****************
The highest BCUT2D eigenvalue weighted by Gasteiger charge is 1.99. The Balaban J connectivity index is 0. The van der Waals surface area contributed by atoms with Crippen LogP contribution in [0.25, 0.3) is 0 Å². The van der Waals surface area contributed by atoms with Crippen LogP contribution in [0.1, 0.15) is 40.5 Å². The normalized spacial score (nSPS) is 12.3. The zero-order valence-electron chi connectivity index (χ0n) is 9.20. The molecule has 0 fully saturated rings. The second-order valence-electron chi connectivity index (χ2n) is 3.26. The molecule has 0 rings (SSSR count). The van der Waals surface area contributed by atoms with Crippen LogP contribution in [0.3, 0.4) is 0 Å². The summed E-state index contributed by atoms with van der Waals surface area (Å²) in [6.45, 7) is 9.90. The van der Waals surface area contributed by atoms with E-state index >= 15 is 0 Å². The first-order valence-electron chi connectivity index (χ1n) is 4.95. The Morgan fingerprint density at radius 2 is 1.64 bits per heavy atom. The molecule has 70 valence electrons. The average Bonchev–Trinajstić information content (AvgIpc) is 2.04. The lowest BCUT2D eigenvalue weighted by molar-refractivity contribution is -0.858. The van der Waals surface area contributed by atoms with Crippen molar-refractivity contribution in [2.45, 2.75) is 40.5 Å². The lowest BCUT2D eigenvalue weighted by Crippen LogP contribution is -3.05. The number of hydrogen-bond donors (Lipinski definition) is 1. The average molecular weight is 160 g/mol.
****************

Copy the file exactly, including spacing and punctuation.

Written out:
The highest BCUT2D eigenvalue weighted by Gasteiger charge is 1.99. The Balaban J connectivity index is 0. The van der Waals surface area contributed by atoms with Crippen LogP contribution in [0.25, 0.3) is 0 Å². The van der Waals surface area contributed by atoms with Crippen LogP contribution in [0.1, 0.15) is 40.5 Å². The normalized spacial score (nSPS) is 12.3. The zero-order valence-electron chi connectivity index (χ0n) is 9.20. The molecule has 0 fully saturated rings. The second-order valence-electron chi connectivity index (χ2n) is 3.26. The molecule has 0 rings (SSSR count). The van der Waals surface area contributed by atoms with Crippen LogP contribution in [0.3, 0.4) is 0 Å². The summed E-state index contributed by atoms with van der Waals surface area (Å²) in [6.45, 7) is 9.90. The van der Waals surface area contributed by atoms with E-state index >= 15 is 0 Å². The first-order valence-electron chi connectivity index (χ1n) is 4.95. The Morgan fingerprint density at radius 2 is 1.64 bits per heavy atom. The molecule has 70 valence electrons. The average Bonchev–Trinajstić information content (AvgIpc) is 2.04. The lowest BCUT2D eigenvalue weighted by molar-refractivity contribution is -0.858. The van der Waals surface area contributed by atoms with Crippen molar-refractivity contribution in [2.45, 2.75) is 40.5 Å². The lowest BCUT2D eigenvalue weighted by Crippen LogP contribution is -3.05. The number of hydrogen-bond donors (Lipinski definition) is 1. The average molecular weight is 160 g/mol.